Last night, I had a dream that ratings on the daytime talk show “The View” were dropping, and they were bringing me in to host the show along with some bald guy, I think it was Scott Hamilton. They fired all the women on the show, and I told them to not blame me. The ladies were pissed but I managed to calm them down.
I said goodbye to them one by one, then Joy Behar seduced me. I tagged her then met her husband.
What does this dream mean?
P.S. I don’t think Joy Behar is the least bit attractive.
It was wild.
I filled out an application recently, and one of the questions asked was “Who is your hero and why?” So I began to think. After several moments of soul-searching, I found my answer.
While some would list a parent, relative, teacher who they look up to, or superficially, an athlete or public figure simply because they are famous. I dug deeper.
Tony Danza is my hero. On the surface, it sounds weird, but I admire him. He’s America’s finest entertainer. Danza is the epitimoe of doing more with less. Name another entertainer who can act in sitcoms, dramas, movies, stage plays, put on a one man song-and-dance show, play an instrument, release an album, legally perform a marriage ceremony, and host his own daytime talk show. You can’t.
He’s the working man’s Regis Philbin, yet has a more versatile career. He’s Jamie Foxx without the inflated ego and Bam Bam Bigelow-esque tattoo on the back of his head.
Danza’s life in the public eye began as a boxer. When that ended, he began his climb to the top. While other boxers bit ears or designed grills in the twilight of their careers, he landed a plum role on the classic sitcom “Taxi.” That was the beginning of four decades in show business and the ascention of the Danza Empire.
After “Taxi,” Danza followed up with “Who’s the Boss?” Another classic show, even during his misstep in the latter seasons when he got a buzz cut. “Eh oh, oh eh,” and “Ey Samantda” became part of our national lexicon. Tony Micelli was a de facto womens’ rights activist, making it acceptable for macho men to become housekeepers, something that was previously a female occupation in sitcoms.
In the mid and late 1990’s, he finally proved the nay-sayers wrong when he took several roles in which his character wasn’t named “Tony.” He was nominated for an Emmy after a guest role on “The Practice.” More importantly, he wooed audiences and critics alike with his roles in the Disney TV movie “The Garbage picking, Field Goal Kicking, Philadelphia Phenomenon.” and feature film “Angels in the Outfield.”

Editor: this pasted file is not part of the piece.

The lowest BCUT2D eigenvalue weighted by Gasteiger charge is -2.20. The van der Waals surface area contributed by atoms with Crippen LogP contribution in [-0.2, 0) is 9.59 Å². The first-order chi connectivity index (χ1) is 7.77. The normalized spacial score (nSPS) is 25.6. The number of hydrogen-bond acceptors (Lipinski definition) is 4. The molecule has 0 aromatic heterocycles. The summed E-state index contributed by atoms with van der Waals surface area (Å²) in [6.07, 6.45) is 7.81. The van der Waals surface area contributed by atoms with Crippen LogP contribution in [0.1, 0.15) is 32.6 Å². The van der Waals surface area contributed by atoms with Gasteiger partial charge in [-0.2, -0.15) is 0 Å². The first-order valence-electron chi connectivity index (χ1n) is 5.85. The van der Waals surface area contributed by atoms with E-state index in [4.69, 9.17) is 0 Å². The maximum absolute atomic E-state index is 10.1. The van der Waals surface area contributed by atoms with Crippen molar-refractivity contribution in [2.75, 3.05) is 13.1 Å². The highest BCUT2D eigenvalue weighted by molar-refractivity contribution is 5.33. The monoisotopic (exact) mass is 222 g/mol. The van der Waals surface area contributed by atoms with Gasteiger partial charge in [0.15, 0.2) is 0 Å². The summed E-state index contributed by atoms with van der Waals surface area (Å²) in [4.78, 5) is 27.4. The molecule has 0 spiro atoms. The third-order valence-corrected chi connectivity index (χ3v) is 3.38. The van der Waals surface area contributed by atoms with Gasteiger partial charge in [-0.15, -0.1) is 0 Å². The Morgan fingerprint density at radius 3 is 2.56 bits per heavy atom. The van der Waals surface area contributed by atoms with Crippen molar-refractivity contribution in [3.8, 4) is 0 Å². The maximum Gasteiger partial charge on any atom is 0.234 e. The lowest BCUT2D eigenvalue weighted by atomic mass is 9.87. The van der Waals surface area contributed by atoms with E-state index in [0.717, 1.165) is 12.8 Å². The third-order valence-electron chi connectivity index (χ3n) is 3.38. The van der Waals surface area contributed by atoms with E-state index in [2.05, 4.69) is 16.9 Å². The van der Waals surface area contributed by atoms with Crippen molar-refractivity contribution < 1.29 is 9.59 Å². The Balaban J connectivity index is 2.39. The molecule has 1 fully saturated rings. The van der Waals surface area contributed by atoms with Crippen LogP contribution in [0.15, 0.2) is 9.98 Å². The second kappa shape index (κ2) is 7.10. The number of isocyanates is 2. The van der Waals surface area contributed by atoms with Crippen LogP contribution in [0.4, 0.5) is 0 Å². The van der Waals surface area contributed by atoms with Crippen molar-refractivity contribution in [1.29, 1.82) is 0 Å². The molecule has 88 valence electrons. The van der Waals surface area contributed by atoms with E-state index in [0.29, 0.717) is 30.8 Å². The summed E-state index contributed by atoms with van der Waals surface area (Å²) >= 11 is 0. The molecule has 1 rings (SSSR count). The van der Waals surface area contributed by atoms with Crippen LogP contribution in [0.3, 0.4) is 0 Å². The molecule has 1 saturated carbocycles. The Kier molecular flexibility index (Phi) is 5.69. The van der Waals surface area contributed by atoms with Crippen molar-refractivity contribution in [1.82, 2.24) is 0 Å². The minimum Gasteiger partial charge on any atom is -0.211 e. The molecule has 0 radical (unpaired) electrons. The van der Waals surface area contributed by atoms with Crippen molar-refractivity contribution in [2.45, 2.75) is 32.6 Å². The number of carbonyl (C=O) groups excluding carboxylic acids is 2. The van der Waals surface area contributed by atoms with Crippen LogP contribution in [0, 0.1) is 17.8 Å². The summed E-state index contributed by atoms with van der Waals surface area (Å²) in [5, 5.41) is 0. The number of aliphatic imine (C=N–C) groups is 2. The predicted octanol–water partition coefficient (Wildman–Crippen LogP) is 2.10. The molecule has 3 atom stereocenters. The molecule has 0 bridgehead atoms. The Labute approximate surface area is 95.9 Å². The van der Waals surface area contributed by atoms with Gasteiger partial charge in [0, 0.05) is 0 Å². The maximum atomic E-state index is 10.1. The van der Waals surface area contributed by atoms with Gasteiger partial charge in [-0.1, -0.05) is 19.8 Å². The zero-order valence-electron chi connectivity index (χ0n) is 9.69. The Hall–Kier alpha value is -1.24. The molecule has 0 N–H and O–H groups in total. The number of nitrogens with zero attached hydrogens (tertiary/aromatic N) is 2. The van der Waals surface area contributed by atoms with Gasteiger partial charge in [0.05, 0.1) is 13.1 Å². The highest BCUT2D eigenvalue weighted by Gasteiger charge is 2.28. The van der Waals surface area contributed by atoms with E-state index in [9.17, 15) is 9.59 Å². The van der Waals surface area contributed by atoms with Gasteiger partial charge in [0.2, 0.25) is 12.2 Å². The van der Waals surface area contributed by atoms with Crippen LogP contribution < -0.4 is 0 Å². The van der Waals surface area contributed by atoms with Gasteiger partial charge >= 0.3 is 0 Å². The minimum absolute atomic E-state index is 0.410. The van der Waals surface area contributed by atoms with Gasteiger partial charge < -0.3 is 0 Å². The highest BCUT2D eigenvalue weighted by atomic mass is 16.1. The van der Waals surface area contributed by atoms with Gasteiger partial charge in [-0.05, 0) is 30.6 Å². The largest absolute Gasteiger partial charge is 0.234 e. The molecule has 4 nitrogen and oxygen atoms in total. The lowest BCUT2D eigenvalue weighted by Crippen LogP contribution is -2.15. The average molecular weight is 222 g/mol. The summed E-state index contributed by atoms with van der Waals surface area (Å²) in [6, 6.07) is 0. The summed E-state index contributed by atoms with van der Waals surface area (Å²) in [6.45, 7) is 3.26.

That alone makes a star-studded career, but he didn’t stop there. Mr. Danza acted in Broadway productions, put on a one-man stage show at intimate ski lodges across the nation, and recorded an album.
In the new milleneium, Danza finally fulfilled the fantasies of millions when he donned a santa suit for his role as Tough-as-nails-criminal-with-a-soft-spot-in-his-heart Jack Clayton in the 2003 USA Network movie “Stealing Christmas.” More importantly, he got to make out with Leah Thompson.
Shortly thereafter in 2004, DanzaNation rejoyced when “The Tony Danza Show,” a syndicated daytime talk show starring Mr. Danza, began to air. Some have said his hosting skills are relegated to him oohing and ahhing over his guests and holding a “Who’s The Boss” Reunion every three weeks.
Well hey, I bet if you had Judith Light, Alyssa Milano, and the foxy old broad that played Mona as your co-workers for 8 seasons that you’d want to reunite with them as much as possible too. He’d probably organize a Taxi reunion if Danny DeVito wasn’t busy tagging Rhea Pearlman and Jeff Conaway wasn’t in and out of rehab and doing Celebrity Fit Club 3 with Bruce Vilanche.
This has hopefully answered the questions of those who thought my adoration of Tony Danza is unusual. Simply put, he’s a man that we should all aspire to be, and an entertainer that no one will ever equal. He’s a man that comes along once in a lifetime, and for that, he is my hero.